Results Of the 8,466 patients included, 682 patients (8%) had a pacemaker. Pacemaker patients were older and more often men and had lower body mass indexes, estimated glomerular filtration rates, and blood pressures but higher concentrations of N-terminal pro–B-type natriuretic peptide than those without a pacemaker. The rate of the primary composite outcome in pacemaker patients was almost twice that in patients without a pacemaker (13.6 vs. 7.6 per 100 patient-years of follow up, respectively), with a similar finding for HF hospitalizations (10.8 vs. 5.1 per 100 patient-years, respectively). This risk rate persisted after adjusting for other prognostic variables (hazard ratio [HR] for the composite outcome: 1.17; 95% confidence interval [CI]: 1.02 to 1.33; p = 0.026), driven mainly by HF hospitalization (HR: 1.37; 95% CI: 1.17 to 1.60; p < 0.001). The risk of death was not significantly higher in pacemaker patients in the adjusted analyses.
Conclusions These findings raise the possibility that right ventricular pacing-induced left ventricular dyssynchrony may be detrimental in HFpEF patients.
Dr. Desai has received research grants from and consults for Novartis; and is a consultant for Abbott, AstraZeneca, Relypsa, Regeneron, DalCor Pharma, Boehringer Ingelheim, Boston Scientific, Signature Medical, and Corvidia. Dr. Granger has received research grants and speaker fees from and is a consultant for Abbvie, Apple, AstraZeneca, Bayer, Boehringer Ingelheim, Boston Scientific, Bristol-Myers Squibb, U.S. Food and Drug Administration, Gilead Science, GlaxoSmithKline, Janssen, Medscape, Medtronic, Medtronic Foundation, Merck Sharpe & Dohme, U.S. National Institutes of Health, Novo Nordisk, Novartis, Pfizer, Roche Diagnostics, Rho Pharmaceuticals, Sirtex, and Verseon. Dr. Komajda is a consultant for Servier and Sanofi; has received speaker fees from Servier, Novartis, Sanofi, and Merck Sharpe & Dohme; and has received speaker fees from and is a consultant for Novartis, Merck Sharpe & Dohme, Bristol-Myers Squibb, Sanofi, and Novo Nordisk. Dr. Pfeffer has received research grant support from Novartis; is a consultant for AstraZeneca, DalCor, GlaxoSmithKline, Novartis, Novo Nordisk, Pfizer, Roche, Sanofi, and Servier; and holds stock options in DalCor. Dr. Solomon has received research grants from Alnylam, Amgen, AstraZeneca, Bellerophon, Bristol-MyersSquibb, Celladon, Cytokinetics, Eidos, Gilead, GlaxoSmithKline, Ionis, Lone Star Heart, Mesoblast, MyoKardia, U.S. National Institutes of Health/National Heart, Lung, and Blood Institute, Novartis, Sanofi Pasteur, and Theracos; and is a consultant for Akros, Alnylam, Amgen, AstraZeneca, Bayer, Bristol-Myers Squibb, Cardior, Corvia, Cytokinetics, Gilead, GlaxoSmithKline, Ironwood, Merck Sharpe & Dohme, Novartis, Roche, Takeda, Theracos, Quantum Genetics, Cardurion, AoBiome, Janssen, and Cardiac Dimensions. Dr. Swedberg is an advisory board member of AstraZeneca, Novartis, Pfizer, and Servier; and has received honoraria from Servier. All other authors have reported that they have no relationships relevant to the contents of this paper to disclose.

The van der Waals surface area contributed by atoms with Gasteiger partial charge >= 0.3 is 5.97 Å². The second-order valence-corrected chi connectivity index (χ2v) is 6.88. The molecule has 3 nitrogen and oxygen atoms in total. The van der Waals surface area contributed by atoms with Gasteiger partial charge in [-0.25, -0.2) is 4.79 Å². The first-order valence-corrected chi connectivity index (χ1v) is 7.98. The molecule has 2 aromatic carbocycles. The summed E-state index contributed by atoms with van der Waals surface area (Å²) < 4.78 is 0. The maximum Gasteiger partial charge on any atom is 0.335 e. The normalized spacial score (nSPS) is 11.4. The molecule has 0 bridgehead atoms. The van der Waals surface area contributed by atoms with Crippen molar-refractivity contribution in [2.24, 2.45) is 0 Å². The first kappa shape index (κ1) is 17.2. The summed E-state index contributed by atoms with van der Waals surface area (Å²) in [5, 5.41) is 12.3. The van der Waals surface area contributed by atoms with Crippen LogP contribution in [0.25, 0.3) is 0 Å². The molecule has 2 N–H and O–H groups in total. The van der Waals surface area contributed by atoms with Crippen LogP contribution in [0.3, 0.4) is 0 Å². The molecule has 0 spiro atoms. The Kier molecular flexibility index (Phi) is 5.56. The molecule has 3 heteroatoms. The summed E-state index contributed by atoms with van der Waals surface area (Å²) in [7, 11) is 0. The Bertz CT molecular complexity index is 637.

- Received September 3, 2018.
- Revision received November 20, 2018.
- Accepted December 1, 2018.
- 2019 American College of Cardiology Foundation